“In a time of global crisis, an international task force of heroes banded together to restore peace to a war-torn world: Overwatch.”
Created by Blizzard, Overwatch is a new team-based shooter game that is joining the competitive eSports pool. The game will become available as a closed beta on October 27, according to its creators.
Overwatch will only be available to a “small number of testers” and will, for now, only apply to the Americas regions. It’s planned that Europe comes online next, with Asia to follow at a later date. The Overwatch beta will be Windows-only, and players will need to have the Battle.net desktop app installed to play.
New game, new genre
“Overwatch features a wide array of unique heroes, ranging from a time-jumping adventurer, to an armored, rocket-hammer-wielding warrior, to a transcendent robot monk. Every hero plays differently, and mastering their abilities is the key to unlocking their potential.”
Overwatch is Blizzard’s first venture into the first-person shooter genre and the first new intellectual property of the company since Starcraft.
The game pits players as heroes or villains in a futuristic world featuring a colorful cast of characters similar to many battle arena games and six-on-six competitive objective-based gameplay titles such as Team Fortress 2. There are 18 heroes to choose from and two team-based objectives: “Payload” and “Point Capture” – as explained on the website.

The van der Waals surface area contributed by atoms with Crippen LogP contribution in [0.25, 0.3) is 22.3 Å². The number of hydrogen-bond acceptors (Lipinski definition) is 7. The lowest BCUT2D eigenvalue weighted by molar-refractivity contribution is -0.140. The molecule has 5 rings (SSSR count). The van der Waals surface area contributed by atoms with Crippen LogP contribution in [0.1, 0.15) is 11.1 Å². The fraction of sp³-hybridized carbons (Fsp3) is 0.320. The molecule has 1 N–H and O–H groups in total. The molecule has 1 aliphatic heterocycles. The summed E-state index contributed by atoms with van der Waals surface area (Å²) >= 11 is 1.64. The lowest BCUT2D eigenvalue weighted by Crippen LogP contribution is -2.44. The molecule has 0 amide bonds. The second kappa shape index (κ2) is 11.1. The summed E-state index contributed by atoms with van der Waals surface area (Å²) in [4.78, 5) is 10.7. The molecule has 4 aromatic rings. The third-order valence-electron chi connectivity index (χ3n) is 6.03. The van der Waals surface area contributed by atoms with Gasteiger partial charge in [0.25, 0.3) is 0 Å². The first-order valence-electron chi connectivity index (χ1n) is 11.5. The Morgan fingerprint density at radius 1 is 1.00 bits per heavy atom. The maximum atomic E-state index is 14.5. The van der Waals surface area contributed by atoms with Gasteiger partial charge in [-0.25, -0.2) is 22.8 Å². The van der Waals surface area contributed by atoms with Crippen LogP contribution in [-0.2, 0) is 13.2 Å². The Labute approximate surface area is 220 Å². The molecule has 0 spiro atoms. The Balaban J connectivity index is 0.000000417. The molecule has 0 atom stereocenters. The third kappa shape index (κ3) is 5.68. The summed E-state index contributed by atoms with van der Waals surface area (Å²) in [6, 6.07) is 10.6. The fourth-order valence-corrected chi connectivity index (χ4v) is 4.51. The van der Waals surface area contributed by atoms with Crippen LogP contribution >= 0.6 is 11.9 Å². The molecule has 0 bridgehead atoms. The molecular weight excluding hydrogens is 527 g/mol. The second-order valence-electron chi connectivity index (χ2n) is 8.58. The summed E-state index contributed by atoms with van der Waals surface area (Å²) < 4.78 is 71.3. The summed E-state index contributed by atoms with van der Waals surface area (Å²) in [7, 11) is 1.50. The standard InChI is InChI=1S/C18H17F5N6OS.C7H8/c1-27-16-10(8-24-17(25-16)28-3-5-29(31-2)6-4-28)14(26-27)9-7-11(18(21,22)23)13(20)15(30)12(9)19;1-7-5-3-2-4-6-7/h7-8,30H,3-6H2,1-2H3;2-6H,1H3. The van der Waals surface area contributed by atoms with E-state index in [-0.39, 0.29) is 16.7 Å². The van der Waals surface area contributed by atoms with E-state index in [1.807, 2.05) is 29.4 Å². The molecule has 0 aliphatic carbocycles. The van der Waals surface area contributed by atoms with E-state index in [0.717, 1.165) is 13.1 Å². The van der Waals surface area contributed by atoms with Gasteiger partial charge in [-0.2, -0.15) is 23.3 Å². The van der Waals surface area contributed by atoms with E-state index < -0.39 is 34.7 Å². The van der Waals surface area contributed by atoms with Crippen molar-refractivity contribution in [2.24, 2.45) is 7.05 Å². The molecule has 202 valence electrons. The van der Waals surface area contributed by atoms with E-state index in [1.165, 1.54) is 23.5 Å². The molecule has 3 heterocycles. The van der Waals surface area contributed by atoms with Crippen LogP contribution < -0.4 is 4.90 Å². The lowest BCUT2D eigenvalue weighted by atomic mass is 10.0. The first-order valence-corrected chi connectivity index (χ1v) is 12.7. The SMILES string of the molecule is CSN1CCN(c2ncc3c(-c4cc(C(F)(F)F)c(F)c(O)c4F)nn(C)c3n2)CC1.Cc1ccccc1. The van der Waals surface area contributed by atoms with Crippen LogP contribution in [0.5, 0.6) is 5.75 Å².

In Payload, the attacking team’s objective is to move the payload to a delivery point, while the defenders must halt the attackers’ progress until time runs out. Point Capture is where two teams battle over control of the map, one team on offense, the other on defense. The attackers’ goal is to capture critical objectives, while the defenders must maintain control over them until time runs out.
The game is considered to have big eSports potential – especially in a growing trend of similar team-based shooters like Battleborn, Paladins, LawBreakers, and Gigantic.
Closed beta and beta test weekends
Blizzard says there are two primary goals to be accomplished with the public beta test: getting tons of top-notch feedback on the gameplay including balance, feel, and fun, making sure that the game becomes the best team-based shooter there is, and to hammer the heck out of their tech, including stress-testing the server infrastructure and making sure the game runs well on the widest variety of systems possible.
The company is planning to divide beta participants into two groups – a smaller group of Closed Beta testers and a wider group of Beta Test Weekends participants, where each will be given a different mission and objectives.
The goal for the Closed Beta process will be acquiring gameplay feedback, with participants discussing and dissecting every hero, map, ability, and other aspect of the game on the upcoming beta forums.
Beta Test Weekends will aim at overwhelming the company’s hardware to “stress-test” the servers to see if they can withstand a flood of simultaneous players that play as many heroes as possible. Multiple Beta Test Weekends will be assembled in various parts of the world with the first Beta Test Weekend currently slated for after BlizzCon.
The growing competitive eSports pool
Blizzard’s introduction of Overwatch is one of the many new games in the competitive eSports scene – along with the recent Gears of War and Heroes of the Storm – and with the eSports industry’s growth, it can be expected that many more will follow.